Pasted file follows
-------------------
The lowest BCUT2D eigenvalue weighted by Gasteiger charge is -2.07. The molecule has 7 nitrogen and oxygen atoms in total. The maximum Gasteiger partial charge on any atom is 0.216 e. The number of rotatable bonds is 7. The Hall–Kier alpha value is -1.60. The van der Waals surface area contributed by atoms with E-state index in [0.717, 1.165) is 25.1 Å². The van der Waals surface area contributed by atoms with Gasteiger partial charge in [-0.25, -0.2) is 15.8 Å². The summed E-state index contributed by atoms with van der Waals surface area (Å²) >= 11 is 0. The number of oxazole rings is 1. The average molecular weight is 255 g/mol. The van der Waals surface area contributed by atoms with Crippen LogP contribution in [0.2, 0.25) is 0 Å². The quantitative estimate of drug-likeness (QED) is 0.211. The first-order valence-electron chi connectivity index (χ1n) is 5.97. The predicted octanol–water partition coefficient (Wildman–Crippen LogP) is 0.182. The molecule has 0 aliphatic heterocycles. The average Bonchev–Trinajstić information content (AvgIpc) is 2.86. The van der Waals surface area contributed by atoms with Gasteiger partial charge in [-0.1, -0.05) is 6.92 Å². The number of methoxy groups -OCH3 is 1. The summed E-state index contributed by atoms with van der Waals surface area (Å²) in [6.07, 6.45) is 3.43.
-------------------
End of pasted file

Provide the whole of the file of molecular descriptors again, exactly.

The lowest BCUT2D eigenvalue weighted by Gasteiger charge is -2.07. The molecule has 7 nitrogen and oxygen atoms in total. The maximum Gasteiger partial charge on any atom is 0.216 e. The number of rotatable bonds is 7. The Hall–Kier alpha value is -1.60. The van der Waals surface area contributed by atoms with E-state index in [0.717, 1.165) is 25.1 Å². The van der Waals surface area contributed by atoms with Gasteiger partial charge in [-0.25, -0.2) is 15.8 Å². The summed E-state index contributed by atoms with van der Waals surface area (Å²) >= 11 is 0. The number of oxazole rings is 1. The average molecular weight is 255 g/mol. The van der Waals surface area contributed by atoms with Crippen LogP contribution in [0.2, 0.25) is 0 Å². The quantitative estimate of drug-likeness (QED) is 0.211. The first-order valence-electron chi connectivity index (χ1n) is 5.97. The predicted octanol–water partition coefficient (Wildman–Crippen LogP) is 0.182. The molecule has 0 aliphatic heterocycles. The average Bonchev–Trinajstić information content (AvgIpc) is 2.86. The van der Waals surface area contributed by atoms with Gasteiger partial charge in [-0.1, -0.05) is 6.92 Å². The number of methoxy groups -OCH3 is 1. The summed E-state index contributed by atoms with van der Waals surface area (Å²) in [6.07, 6.45) is 3.43.